When a parent establishes a strong connection with a teacher early on, children quickly realize that both parent and teacher are on the same nurturing team: their team. I have the pleasure of working with middle school children on a daily basis and see their joy and delight when their parents are involved in their schooling. The fact of the matter is, when parents and teachers are united, they’ve created one of the most powerful partnerships a child could ever ask for.
In order for parents and teachers to be “tuned in to the same station” and successfully make this connection happen, they must being willing to focus on the best interests of the child and let go of judgments and the impulse to jump to conclusions. The most successful proactive approach for benefiting a child is getting to know the child. When both parents and teachers commit to this philosophy, a child feels cared for, loved, and better understood, which results in better behavior and school success.
When should I reach out to my child’s teacher?
Parents may be hesitant to meet a teacher, perhaps anticipating bad news or worried that their parenting will be questioned. One of the biggest mistakes parents make is waiting until a problem arises with their child’s academic performance or behavior at school to initiate contact with a teacher. At that point, the child is oftentimes deeper into a problem than the parent realizes, and it’s harder to start a good parent-teacher relationship when the waters are already troubled.
While being in touch with the teacher when an issue is brought to your attention certainly is imperative, my advice is to be proactive. Don’t wait until a problem comes up to begin a relationship with your child’s teacher. The easiest way to start is by striking up a conversation with your child’s teacher at Parent-Teacher events, like an Open House. Whether it’s 20 minutes or two hours, setting aside time to meet your child’s teachers will be the best investment you make for your child this school year. Besides getting to hear what teachers have to say about your son or daughter, you’re laying the foundation for your parent-teacher relationship. You are also indirectly communicating positive messages to your child: that you care, are aware of what’s going on at school, and that you’re not too busy for them. And kids tend to like it; they feel they can talk more openly to you about their teachers when you actually know who they are.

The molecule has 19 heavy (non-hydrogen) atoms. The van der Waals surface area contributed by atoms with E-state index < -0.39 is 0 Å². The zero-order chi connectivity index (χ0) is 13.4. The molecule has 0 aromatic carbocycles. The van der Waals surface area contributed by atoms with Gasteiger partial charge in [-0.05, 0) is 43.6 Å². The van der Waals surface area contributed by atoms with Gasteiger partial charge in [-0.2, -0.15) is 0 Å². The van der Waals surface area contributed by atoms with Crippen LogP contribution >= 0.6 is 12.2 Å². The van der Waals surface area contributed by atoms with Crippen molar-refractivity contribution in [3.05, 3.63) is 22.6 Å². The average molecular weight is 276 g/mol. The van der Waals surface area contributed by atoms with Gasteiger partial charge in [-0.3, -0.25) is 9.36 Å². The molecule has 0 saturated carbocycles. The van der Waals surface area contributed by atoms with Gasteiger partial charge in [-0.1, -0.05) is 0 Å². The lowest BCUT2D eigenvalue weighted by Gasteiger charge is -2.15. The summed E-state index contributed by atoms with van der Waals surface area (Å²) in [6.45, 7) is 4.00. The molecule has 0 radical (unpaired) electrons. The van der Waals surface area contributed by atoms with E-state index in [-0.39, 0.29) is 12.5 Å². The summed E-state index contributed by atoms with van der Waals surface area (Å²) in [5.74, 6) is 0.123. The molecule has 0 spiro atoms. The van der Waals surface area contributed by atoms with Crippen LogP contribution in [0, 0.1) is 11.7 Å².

What should I ask my child’s teacher?
While speaking with a teacher, it is important to make the most of the time, no matter how much or how little it is. Parents sometimes discover interesting information about their child’s behavior and overall performance at school versus what they see happening at home.
I advise, first and foremost, before inquiring about how your child is learning, ask the all-important question, “How is my child doing socially?” “Is he being teased or teasing other children?” “Does she appear happy, withdrawn, outgoing?” While grades are important, they are not the only indicator of whether matters are okay at school.
We’ve seen the increasing amount of school violence over the past 15 years, and have come to understand that preventative factors include helping children feel accepted, valued and respected. One of the biggest reasons for low academic achievement and unhappiness at school is not feeling accepted socially or flat-out being bullied. Knowing if your child is feeling happy, is not in constant fear, and is doing okay socially is extremely important. If this is not the case, these matters must be addressed. Learning appropriate social skills helps develop a child’s self-confidence and forms who they will become as they get older and enter the workforce.
Once you’ve established how your child feels at school, and provided there is time to ask the teacher another question, I would recommend asking: “What are my child’s strengths and weaknesses? How can I be of help to my child at home?” A parent will gather a ton of useful information from asking this. You’ll find out not only what your child excels at, but also be tipped off to what he or she may be motivated to do in life and have a desire to pursue one day as a career. On the flip side, by recognizing a child’s weaknesses, parents can offer support at home to strengthen these areas.
How often should I be contacting my child’s teachers?
Once initial connection with the teacher has been made, be sure to learn the class policies, expectations and curriculum and get a good handle on your child’s school profile. This, then, opens the door for back-and-forth conversations on an as-needed basis throughout the school year. I recommend that parents ask teachers which method of communication they prefer, email or telephone. Let the teachers know that you want to be kept informed about what is happening at school and if they see any sudden changes or incidents take place. Ultimately, establishing an open, regular means of parent-teacher communication—with the best interests of the child forefront in everyone’s mind—will only benefit your child in the long run.
About Dr. Doug Haddad
Douglas Haddad, M.S., C.N., Ph.D. (aka “Dr. Doug”) is a public school teacher in Connecticut and has worked with children in a variety of capacities as a coach, mentor, tutor, nutritionist, and inspirational speaker. He is the author of the child guidance book Save Your Kids…Now! and co-author of a health and wellness book Top Ten Tips For Tip Top Shape. He regularly speaks, writes, and blogs about self-empowering topics for parents and children including his Success Strategies for Regaining Control over Your Life...NOW! and his Happiness Formula for Achieving Anything. Visit his website at www.doughaddad.com.